Some people think that all vegetarians are healthier than their meat-eating counterparts. I’ll just say as a reminder that pizza and doughnuts are technically vegetarian foods. Choosing what you put in your body is just as important as choosing what not to put in your body. A well-balanced vegetarian diet can offer many health benefits.
According to Brown University, “Vegetarian foods are a major source of nutrition for most people in the world.” Factory farming has made meat plentiful in America, but other countries don’t see meat as an everyday nutritional source. For people in other places, meat is a delicacy or something reserved for special occasions. In some countries, eating meat is not a thing at all. It’s just different cultures.
Brown University also asserts that “Vegetarians have lower rates of heart disease and some forms of cancer than non-vegetarians.” Lower risk of cancers and heart disease? I’ll take it.
According to the ADA, vegetarians are at lower risk for developing:
- Heart disease
- Colorectal, ovarian, and breast cancers
- Hypertension (high blood pressure)
This is because a healthy vegetarian diet is typically low in fat and high in fiber. However, even a vegetarian diet can be high in fat if it includes excessive amounts of fatty snack foods, fried foods, whole milk dairy products, and eggs. Therefore, a vegetarian diet, like any healthy diet, must be well planned in order to help prevent and treat certain diseases. (source)
This site also has helpful information on how to get all the essential nutrients you need through a vegetarian diet:
Do vegetarians get proper nutrition?
The key to any healthy diet is to choose a wide variety of foods, and to consume enough calories to meet your energy needs. It is important for vegetarians to pay attention to these five categories in particular.
Protein is found in both plant foods and animal foods. The ADA has said that it is NOT necessary to combine specific foods within a meal in order to “complete” the amino acids profile of the proteins found in plant foods. Eating a wide variety of foods and enough calories during the day will fulfill your protein needs. Good sources of protein include whole grains, lentils, beans, tofu, low-fat dairy products, nuts, seeds, tempeh, eggs, and peas.
The ADA recommends that adults 19 to 50-years-old consume at least 1000mg of calcium per day — the equivalent of 3 cups of milk or yogurt. Vegetarians can meet their calcium needs if they consume adequate amounts of low-fat and fat-free dairy products such as milk, yogurt, and cheese. Calcium is also found in many plant foods including dark, leafy greens (e.g. spinach, kale, mustard, collard and turnip greens, and bok choy), broccoli, beans, dried figs, and sunflower seeds, as well as in calcium-fortified cereals, cereal bars and some fortified juices.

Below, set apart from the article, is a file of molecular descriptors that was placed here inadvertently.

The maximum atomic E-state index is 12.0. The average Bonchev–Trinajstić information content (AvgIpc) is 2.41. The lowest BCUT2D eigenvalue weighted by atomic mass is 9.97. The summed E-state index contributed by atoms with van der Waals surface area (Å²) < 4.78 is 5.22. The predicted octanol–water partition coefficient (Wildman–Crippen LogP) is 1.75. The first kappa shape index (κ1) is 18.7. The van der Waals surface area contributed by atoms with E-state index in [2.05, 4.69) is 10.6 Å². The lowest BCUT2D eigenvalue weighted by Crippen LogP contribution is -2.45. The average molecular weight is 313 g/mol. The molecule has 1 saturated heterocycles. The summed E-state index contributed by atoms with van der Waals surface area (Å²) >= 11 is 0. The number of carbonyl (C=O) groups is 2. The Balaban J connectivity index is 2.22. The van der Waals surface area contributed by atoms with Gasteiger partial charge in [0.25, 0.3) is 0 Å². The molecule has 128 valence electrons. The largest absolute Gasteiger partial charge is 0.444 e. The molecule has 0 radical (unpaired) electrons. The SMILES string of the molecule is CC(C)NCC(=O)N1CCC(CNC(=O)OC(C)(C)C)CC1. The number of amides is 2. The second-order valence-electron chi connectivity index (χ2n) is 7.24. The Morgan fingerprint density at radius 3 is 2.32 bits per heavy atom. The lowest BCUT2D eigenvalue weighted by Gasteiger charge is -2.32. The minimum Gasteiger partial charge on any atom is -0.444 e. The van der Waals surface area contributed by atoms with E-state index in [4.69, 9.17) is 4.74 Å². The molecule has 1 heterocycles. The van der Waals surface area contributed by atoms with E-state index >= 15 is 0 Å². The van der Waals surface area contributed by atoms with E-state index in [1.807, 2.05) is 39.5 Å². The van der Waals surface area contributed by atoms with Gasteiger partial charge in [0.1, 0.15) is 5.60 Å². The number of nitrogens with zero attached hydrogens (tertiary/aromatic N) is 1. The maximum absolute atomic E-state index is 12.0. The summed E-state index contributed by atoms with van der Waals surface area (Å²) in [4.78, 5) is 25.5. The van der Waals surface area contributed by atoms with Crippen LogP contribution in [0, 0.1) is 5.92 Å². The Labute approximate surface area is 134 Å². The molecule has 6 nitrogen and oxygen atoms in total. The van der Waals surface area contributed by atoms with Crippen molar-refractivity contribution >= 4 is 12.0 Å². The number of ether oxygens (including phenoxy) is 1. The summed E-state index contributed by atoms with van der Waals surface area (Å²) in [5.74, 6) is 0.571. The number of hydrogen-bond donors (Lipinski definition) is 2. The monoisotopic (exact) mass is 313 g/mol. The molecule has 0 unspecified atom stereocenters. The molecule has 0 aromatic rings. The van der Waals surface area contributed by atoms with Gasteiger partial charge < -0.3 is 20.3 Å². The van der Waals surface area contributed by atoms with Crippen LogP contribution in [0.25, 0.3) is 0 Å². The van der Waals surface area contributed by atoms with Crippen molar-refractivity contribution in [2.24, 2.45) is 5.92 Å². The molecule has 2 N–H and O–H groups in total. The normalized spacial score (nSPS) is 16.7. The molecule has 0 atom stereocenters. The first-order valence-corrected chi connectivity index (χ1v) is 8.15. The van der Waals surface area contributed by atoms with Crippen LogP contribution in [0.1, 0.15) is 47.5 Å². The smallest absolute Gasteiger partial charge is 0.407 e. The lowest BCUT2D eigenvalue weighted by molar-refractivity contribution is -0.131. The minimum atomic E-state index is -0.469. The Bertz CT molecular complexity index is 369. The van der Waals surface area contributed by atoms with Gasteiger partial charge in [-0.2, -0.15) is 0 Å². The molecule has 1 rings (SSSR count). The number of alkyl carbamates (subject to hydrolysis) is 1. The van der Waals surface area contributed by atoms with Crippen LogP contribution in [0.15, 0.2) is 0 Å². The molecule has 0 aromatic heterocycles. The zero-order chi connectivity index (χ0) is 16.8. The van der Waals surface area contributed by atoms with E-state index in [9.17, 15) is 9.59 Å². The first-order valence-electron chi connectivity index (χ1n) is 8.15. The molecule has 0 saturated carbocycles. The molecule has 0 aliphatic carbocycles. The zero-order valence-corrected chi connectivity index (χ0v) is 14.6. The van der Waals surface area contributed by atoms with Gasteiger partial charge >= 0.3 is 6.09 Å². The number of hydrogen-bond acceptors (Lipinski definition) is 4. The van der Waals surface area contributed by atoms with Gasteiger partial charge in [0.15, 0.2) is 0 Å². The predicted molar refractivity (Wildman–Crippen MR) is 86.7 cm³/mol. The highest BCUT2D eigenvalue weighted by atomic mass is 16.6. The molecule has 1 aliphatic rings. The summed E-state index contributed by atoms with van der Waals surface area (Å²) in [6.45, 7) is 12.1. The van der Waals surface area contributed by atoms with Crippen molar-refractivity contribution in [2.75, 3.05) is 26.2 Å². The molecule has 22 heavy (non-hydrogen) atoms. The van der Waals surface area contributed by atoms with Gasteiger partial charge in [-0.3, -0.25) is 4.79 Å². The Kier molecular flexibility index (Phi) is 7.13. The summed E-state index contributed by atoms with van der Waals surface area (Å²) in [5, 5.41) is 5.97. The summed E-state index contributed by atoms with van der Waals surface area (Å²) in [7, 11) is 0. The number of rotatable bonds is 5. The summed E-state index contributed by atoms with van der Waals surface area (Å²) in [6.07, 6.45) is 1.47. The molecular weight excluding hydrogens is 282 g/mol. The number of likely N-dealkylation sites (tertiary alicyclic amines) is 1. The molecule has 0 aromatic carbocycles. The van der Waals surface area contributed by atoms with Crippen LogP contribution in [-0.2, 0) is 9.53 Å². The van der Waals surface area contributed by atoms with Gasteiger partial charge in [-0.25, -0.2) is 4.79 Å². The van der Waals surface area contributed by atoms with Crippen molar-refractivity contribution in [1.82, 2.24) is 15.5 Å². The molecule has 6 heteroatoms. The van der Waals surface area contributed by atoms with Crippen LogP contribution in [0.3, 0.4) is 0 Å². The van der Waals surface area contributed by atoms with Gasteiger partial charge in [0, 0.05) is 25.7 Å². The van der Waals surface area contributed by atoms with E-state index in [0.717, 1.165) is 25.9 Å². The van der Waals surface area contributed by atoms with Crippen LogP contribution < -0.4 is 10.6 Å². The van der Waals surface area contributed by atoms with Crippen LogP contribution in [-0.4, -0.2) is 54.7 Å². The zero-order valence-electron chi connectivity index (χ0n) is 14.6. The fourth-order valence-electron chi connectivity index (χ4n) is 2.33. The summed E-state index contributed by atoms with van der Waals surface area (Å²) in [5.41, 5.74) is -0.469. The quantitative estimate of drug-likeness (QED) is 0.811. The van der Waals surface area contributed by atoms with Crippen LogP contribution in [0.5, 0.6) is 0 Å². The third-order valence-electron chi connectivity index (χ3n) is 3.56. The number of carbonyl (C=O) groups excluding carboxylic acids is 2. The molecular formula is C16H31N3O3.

Vegans (people who don’t eat any animal products) must strive to meet their daily calcium requirements by regularly including these plant sources of calcium in their diets. Many soy milk products are fortified with calcium, but be sure to check the label for this. You can also include a calcium supplement in your diet, which is available at the pharmacy in Health Services.
Vitamin D helps your body absorb and use calcium. There are few foods that are naturally high in vitamin D, though. Therefore, dairy products in the US are fortified with vitamin D. Many soy milk products are also fortified with vitamin D. Your body can make its own vitamin D, but only when the skin is exposed to adequate sunlight (but that can have its own risks). People who do not consume dairy products and who do not receive direct exposure to sunlight regularly should consider taking supplemental vitamin D. The recommended intake of Vitamin D for college students is 200 international units (IU) per day. Despite research suggesting that higher intakes of vitamin D may be protective against a variety of diseases, intakes above 2000 IU per day can result in vitamin D toxicity. Both multivitamin supplements and calcium supplements with vitamin D are available at the pharmacy in Health Services
Iron-fortified breads and cereals, dark green vegetables (e.g. spinach and broccoli), dried fruits, prune juice, blackstrap molasses, pumpkin seeds, sesame seeds, and soybean nuts are good plant sources of iron. Consuming foods high in vitamin C, such as citrus fruits or juices, tomatoes, and green peppers helps your body absorb iron from these plant sources. Cooking food in iron pots and pans will also add to your iron intake.
Vitamin B-12 is produced in animals and by bacteria in the soil. Vegetarians who consume dairy products and/or eggs usually get enough B-12 since it is found in these foods. Vegans, however, should add vitamin B-12 fortified soy milk to their diets. Regularly taking a broad-spectrum multivitamin and mineral supplement (available at the pharmacy in Health Services) will also supply the necessary amount of B-12.
I believe a well-balanced diet, whether it is vegetarian or flexitarian or whatever is key to a healthy body and mind!